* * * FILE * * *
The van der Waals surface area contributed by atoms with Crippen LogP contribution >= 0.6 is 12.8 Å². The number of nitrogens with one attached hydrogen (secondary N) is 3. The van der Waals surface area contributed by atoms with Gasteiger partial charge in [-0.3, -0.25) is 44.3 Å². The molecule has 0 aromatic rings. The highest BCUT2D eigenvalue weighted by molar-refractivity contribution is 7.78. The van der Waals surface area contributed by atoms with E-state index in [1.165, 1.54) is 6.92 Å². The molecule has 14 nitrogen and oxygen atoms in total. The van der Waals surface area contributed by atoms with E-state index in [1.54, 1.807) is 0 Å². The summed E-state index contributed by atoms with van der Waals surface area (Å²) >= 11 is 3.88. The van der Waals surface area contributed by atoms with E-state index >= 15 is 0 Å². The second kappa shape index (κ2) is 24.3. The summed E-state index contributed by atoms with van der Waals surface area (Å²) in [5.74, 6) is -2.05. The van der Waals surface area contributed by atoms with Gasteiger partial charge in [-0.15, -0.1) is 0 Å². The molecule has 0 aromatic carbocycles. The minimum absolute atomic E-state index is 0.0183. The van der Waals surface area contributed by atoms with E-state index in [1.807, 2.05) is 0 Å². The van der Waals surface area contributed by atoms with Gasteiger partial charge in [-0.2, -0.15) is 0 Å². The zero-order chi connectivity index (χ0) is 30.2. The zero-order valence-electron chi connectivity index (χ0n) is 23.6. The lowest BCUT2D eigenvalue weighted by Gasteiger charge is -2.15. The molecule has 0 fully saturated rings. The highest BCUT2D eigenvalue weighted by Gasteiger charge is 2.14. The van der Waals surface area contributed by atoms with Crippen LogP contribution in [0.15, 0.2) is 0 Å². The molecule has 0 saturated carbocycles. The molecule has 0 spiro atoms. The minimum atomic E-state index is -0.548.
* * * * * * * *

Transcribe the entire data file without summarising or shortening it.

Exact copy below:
The van der Waals surface area contributed by atoms with Crippen LogP contribution >= 0.6 is 12.8 Å². The number of nitrogens with one attached hydrogen (secondary N) is 3. The van der Waals surface area contributed by atoms with Gasteiger partial charge in [-0.3, -0.25) is 44.3 Å². The molecule has 0 aromatic rings. The highest BCUT2D eigenvalue weighted by molar-refractivity contribution is 7.78. The van der Waals surface area contributed by atoms with E-state index in [1.165, 1.54) is 6.92 Å². The molecule has 14 nitrogen and oxygen atoms in total. The van der Waals surface area contributed by atoms with E-state index in [1.54, 1.807) is 0 Å². The summed E-state index contributed by atoms with van der Waals surface area (Å²) >= 11 is 3.88. The van der Waals surface area contributed by atoms with E-state index >= 15 is 0 Å². The second kappa shape index (κ2) is 24.3. The summed E-state index contributed by atoms with van der Waals surface area (Å²) in [5.74, 6) is -2.05. The van der Waals surface area contributed by atoms with Gasteiger partial charge in [-0.15, -0.1) is 0 Å². The molecule has 0 aromatic carbocycles. The minimum absolute atomic E-state index is 0.0183. The van der Waals surface area contributed by atoms with E-state index in [1.807, 2.05) is 0 Å². The van der Waals surface area contributed by atoms with Gasteiger partial charge in [-0.2, -0.15) is 0 Å². The zero-order chi connectivity index (χ0) is 30.2. The zero-order valence-electron chi connectivity index (χ0n) is 23.6. The lowest BCUT2D eigenvalue weighted by Gasteiger charge is -2.15. The molecule has 0 fully saturated rings. The highest BCUT2D eigenvalue weighted by Gasteiger charge is 2.14. The van der Waals surface area contributed by atoms with Crippen LogP contribution in [0.15, 0.2) is 0 Å². The molecule has 0 saturated carbocycles. The molecule has 0 spiro atoms. The minimum atomic E-state index is -0.548.